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ORIGINAL ARTICLE
Year : 2014  |  Volume : 8  |  Issue : 4  |  Page : 108-112

Percutaneous treatment of obstructive uropathy in renal transplant recipients: outcomes of nephrostomy tube placement within and after 30 days of transplantation


1 UVA Health System/Interventional Radiology, Charlottesville, VA, USA
2 University of Michigan/Radiology, Ann Arbor, MI, USA
3 UVA Health System/Radiology, Charlottesville, VA, USA
4 VCU Medical Center/Radiology, Richmond, VA, USA

Correspondence Address:
A Uflacker
PO Box 800170 [FedEx: 1215 Lee Street], Charlottesville, VA 22908
USA
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Source of Support: None, Conflict of Interest: None


DOI: 10.1016/j.ijt.2014.12.034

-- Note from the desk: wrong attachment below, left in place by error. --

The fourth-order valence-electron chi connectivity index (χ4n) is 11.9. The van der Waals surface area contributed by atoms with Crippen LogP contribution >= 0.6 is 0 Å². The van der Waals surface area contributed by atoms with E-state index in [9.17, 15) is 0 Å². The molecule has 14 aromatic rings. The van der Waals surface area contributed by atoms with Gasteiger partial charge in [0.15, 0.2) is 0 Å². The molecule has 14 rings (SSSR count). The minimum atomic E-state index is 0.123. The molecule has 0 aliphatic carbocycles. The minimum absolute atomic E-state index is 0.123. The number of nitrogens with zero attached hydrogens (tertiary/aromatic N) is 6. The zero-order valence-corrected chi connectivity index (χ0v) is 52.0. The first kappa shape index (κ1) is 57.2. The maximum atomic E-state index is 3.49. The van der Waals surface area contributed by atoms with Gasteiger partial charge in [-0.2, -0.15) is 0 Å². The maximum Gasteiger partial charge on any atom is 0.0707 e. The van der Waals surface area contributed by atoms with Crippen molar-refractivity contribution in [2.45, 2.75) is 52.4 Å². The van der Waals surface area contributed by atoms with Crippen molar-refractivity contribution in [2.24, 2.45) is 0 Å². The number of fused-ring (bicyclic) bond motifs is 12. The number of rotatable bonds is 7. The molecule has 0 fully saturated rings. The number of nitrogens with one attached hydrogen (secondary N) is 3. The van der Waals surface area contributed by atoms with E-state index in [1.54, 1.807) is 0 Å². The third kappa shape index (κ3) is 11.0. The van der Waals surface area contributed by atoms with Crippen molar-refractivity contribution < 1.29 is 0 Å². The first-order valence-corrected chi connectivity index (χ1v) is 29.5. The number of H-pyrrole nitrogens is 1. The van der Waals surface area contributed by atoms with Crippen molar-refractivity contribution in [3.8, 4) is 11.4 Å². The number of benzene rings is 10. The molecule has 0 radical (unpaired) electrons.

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Purpose: To evaluate outcomes of percutaneous nephrostomies (PCN) in renal transplant recipients, and compare outcomes of PCN placement before and after 30 days from transplant. Material and methods: A retrospective audit of 1041 transplants undergoing PCN was performed. PCN population was classified into early-PCN and late-PCN groups (<30/>30 days from transplant). Graft survival (GS) was compared between early/late groups and transplants with and without PCN. Results: 79 (7.6%, n = 79/1041) transplants underwent 89 PCN procedures. 67 (75%, n = 67/89) underwent nephroureteral stent (NUS) placement and 12 (25%, n = 12/89) were simple PCN placements. Procedure-related complications in early-vs. late-PCN were 4.3%, (n = 1/23) and 3.0% (n = 2/66) p > 0.05. Catheter-related complications in early-PCN vs. late-PCN were 13%, (n = 3/23) and 11% (n = 7/66) p > 0.05. Graft survival at 12, 36, and 48 months after PCN placement for early-PCN vs. late-PCN was 86% ± 7, 81 ± 8, and 81 ± 10 vs. 93% ± 3, 75 ± 8, and 66 ± 9, respectively (p = 0.50). Graft survival at 1, 4, and 10 years after transplant in early-PCN vs. late-PCN was 86% ± 7, 86 ± 8, and 29% ± 17 vs. 96% ± 2, 81 ± 6, and 61 ± 13, respectively (p = 0.01). Graft survival for all PCN vs. no-PCN transplants at 1, 4, and 10 years were 94% ± 3, 83% ± 5, and 55% ± 11 vs. 92% ± 1, 80% ± 1, and 59% ± 3, respectively (p = 0.50). Conclusion: PCN in renal transplantation is safe and effective with no effect on graft survival. Early PCN poses no additional risk to the graft; however, it is a poor prognostic indicator for long-term graft survival.


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